The rest of this article is only available to active members of Questia

Sign up now for a free, 1-day trial and receive full access to:

  • Questia's entire collection
  • Automatic bibliography creation
  • More helpful research tools like notes, citations, and highlights
  • A full archive of books and articles related to this one
  • Ad-free environment

Already a member? Log in now.

Notes for this article

Add a new note
If you are trying to select text to create highlights or citations, remember that you must now click or tap on the first word, and then click or tap on the last word.
One moment ...
Default project is now your active project.
Project items

Items saved from this article

This article has been saved
Highlights (0)
Some of your highlights are legacy items.

Highlights saved before July 30, 2012 will not be displayed on their respective source pages.

You can easily re-create the highlights by opening the book page or article, selecting the text, and clicking “Highlight.”

Citations (0)
Some of your citations are legacy items.

Any citation created before July 30, 2012 will labeled as a “Cited page.” New citations will be saved as cited passages, pages or articles.

We also added the ability to view new citations from your projects or the book or article where you created them.

Notes (0)
Bookmarks (0)

You have no saved items from this article

Project items include:
  • Saved book/article
  • Highlights
  • Quotes/citations
  • Notes
  • Bookmarks
Notes
Cite this article

Cited article

Style
Citations are available only to our active members.
Sign up now to cite pages or passages in MLA, APA and Chicago citation styles.

(Einhorn, 1992, p. 25)

(Einhorn 25)

1

1. Lois J. Einhorn, Abraham Lincoln, the Orator: Penetrating the Lincoln Legend (Westport, CT: Greenwood Press, 1992), 25, http://www.questia.com/read/27419298.

Cited article

Revitalizing Emergency Management after Katrina: A Recent Survey of Emergency Managers Urges Improved Response, Planning, and Leadership and a Reinvigorated FEMA-The Federal Government Has Responded by Making Most of the Recommended Changes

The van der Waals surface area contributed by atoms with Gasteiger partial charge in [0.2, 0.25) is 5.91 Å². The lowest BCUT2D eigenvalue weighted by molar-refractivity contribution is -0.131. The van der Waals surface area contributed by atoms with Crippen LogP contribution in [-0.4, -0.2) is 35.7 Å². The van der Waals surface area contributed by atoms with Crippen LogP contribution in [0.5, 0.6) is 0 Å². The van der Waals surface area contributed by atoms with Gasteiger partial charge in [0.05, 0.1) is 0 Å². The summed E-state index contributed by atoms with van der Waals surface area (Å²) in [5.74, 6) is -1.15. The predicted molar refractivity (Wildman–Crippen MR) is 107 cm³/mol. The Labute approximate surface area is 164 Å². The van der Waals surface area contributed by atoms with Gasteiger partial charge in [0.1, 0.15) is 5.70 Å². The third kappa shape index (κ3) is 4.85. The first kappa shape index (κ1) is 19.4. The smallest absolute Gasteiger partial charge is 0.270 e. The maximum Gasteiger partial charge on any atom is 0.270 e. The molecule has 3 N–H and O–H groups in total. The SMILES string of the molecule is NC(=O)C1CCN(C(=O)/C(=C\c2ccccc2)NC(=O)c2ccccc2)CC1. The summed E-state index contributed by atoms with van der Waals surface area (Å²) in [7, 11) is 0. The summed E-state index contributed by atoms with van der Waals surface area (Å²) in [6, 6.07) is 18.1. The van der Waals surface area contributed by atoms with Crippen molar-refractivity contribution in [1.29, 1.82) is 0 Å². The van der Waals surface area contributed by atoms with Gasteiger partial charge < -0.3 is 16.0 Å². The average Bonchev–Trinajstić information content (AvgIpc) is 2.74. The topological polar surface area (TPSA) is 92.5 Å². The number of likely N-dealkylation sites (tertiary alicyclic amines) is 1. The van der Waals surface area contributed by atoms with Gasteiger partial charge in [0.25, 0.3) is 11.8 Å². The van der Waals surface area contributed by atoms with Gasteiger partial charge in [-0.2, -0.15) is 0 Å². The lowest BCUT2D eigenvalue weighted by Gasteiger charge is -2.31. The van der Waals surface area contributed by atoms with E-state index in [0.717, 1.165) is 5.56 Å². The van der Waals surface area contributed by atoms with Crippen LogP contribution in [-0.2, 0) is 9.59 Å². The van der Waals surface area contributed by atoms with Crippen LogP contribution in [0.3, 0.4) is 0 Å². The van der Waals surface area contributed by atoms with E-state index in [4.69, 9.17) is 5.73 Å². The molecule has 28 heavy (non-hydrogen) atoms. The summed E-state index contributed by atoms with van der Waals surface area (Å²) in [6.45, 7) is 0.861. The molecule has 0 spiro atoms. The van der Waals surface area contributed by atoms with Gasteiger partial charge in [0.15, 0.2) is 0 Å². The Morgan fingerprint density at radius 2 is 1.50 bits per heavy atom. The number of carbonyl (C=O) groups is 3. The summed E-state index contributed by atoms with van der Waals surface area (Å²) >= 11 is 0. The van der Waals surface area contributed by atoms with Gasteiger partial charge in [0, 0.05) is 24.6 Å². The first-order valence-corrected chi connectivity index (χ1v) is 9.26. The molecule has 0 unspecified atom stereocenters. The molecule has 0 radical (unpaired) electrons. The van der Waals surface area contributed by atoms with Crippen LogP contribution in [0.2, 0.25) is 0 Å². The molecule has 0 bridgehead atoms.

Settings

Settings

Typeface
Text size Smaller Larger Reset View mode
Search within

Search within this article

Look up

Look up a word

  • Dictionary
  • Thesaurus
Please submit a word or phrase above.
Print this page

Print this page

Why can't I print more than one page at a time?

Help
Full screen

matching results for page

    Questia reader help

    How to highlight and cite specific passages

    1. Click or tap the first word you want to select.
    2. Click or tap the last word you want to select, and you’ll see everything in between get selected.
    3. You’ll then get a menu of options like creating a highlight or a citation from that passage of text.

    OK, got it!

    Cited passage

    Style
    Citations are available only to our active members.
    Sign up now to cite pages or passages in MLA, APA and Chicago citation styles.

    "Portraying himself as an honest, ordinary person helped Lincoln identify with his audiences." (Einhorn, 1992, p. 25).

    "Portraying himself as an honest, ordinary person helped Lincoln identify with his audiences." (Einhorn 25)

    "Portraying himself as an honest, ordinary person helped Lincoln identify with his audiences."1

    1. Lois J. Einhorn, Abraham Lincoln, the Orator: Penetrating the Lincoln Legend (Westport, CT: Greenwood Press, 1992), 25, http://www.questia.com/read/27419298.

    Cited passage

    Thanks for trying Questia!

    Please continue trying out our research tools, but please note, full functionality is available only to our active members.

    Your work will be lost once you leave this Web page.

    For full access in an ad-free environment, sign up now for a FREE, 1-day trial.

    Already a member? Log in now.